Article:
Boulder plans to start offering classes in June for the thousands of green-tag holders who are now required to renew their licenses by January.
With the final approval Tuesday night to changes in the green-tag program, which allows dogs to go off-leash on many Boulder trails, the city's Open Space and Mountain Parks department is finalizing its plans so that dog owners have plenty of time to comply with a new licensing process before it goes into effect at the beginning of next year.
"Now we move full speed ahead," said Steve Armstead, an environmental planner with Open Space and Mountain Parks.
To get a green tag, owners previously had to watch a video online and certify that they understood the requirements of the city's Voice and Sight Control program.
Now, they'll need to attend an in-person class once and take an online refresher course every five years.
Armstead said open space educators are still working out the details, but the idea is for the classes to offer an opportunity for dog owners to ask questions and talk through likely scenarios.
"There will be additional discussion around scenarios and ways people can be successful around voice and sight control and the types of situations people might encounter," he said.
During the debate over the new rules, which also looked at how violators should be treated, many dog owners said chasing squirrels or flushing birds shouldn't count as harassing or endangering wildlife.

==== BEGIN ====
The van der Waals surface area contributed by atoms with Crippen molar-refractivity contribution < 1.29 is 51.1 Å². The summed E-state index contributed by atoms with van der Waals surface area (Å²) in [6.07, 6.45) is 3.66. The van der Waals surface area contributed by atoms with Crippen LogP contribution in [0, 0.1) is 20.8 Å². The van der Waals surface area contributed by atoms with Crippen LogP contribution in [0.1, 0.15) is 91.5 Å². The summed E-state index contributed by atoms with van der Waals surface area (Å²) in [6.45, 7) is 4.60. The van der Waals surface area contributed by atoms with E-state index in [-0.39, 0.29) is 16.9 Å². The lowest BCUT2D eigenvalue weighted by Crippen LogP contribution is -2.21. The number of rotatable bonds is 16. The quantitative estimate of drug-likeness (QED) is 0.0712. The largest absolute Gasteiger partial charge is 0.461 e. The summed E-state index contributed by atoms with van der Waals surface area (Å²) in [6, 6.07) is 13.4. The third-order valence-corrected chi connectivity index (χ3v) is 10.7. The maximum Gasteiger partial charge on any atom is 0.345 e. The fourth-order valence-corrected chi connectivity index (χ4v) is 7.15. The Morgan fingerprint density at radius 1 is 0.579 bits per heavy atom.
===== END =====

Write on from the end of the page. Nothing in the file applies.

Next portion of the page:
Armstead said the classes will address those situations.
"You need to manage your dog so that it doesn't chase after squirrels," he said. "If you're walking and something flushes, you can't be preventative of that. It's not what happens in that second. It's what happens afterward."
There are roughly 32,000 green-tag holders on the rolls in Boulder.
Armstead said the city expects that number will go down, as some people will turn out to have moved away or no longer own dogs and others will decide their dogs can't comply with the rules or that it now costs more than they want to pay.
The actual requirements of the program - that dogs be under the voice and sight control of their owners at all times, that they not harass, chase or endanger wildlife and that they don't behave aggressively - haven't changed, Armstead said.
The classes are intended to make sure everyone who participates fully understands those requirements.
There will be no charge for the class itself, so owners who take it and decide their dogs can't comply won't be out any money, Armstead said.
But the registration fees have changed.
Boulder residents will have to pay $13 for a tag and $5 for renewal. Boulder County residents will have to pay $33 for a tag and $20 for renewal, and non-county residents will have to pay $75 for a tag and $30 for renewal.
There is a $10 per dog fee for additional dogs from the same household, and an additional $5 fee for every person in the household who will walk the dogs on open space.
Every person who plans to walk a dog off-leash on open space should take the class, Armstead said.
The additional dog and person fees are one-time fees that are not charged again at renewal, he said.
Due to the institution of an annual renewal process for the tags, they likely won't always be green in the future. Armstead said the city will develop some way to easily distinguish whether tags are current for that year.
Armstead said Boulder's goal is that everyone will have the opportunity to take a class before the end of the year, but he urged dog owners not to wait until the last minute.
A schedule will be released next month once the details are finalized.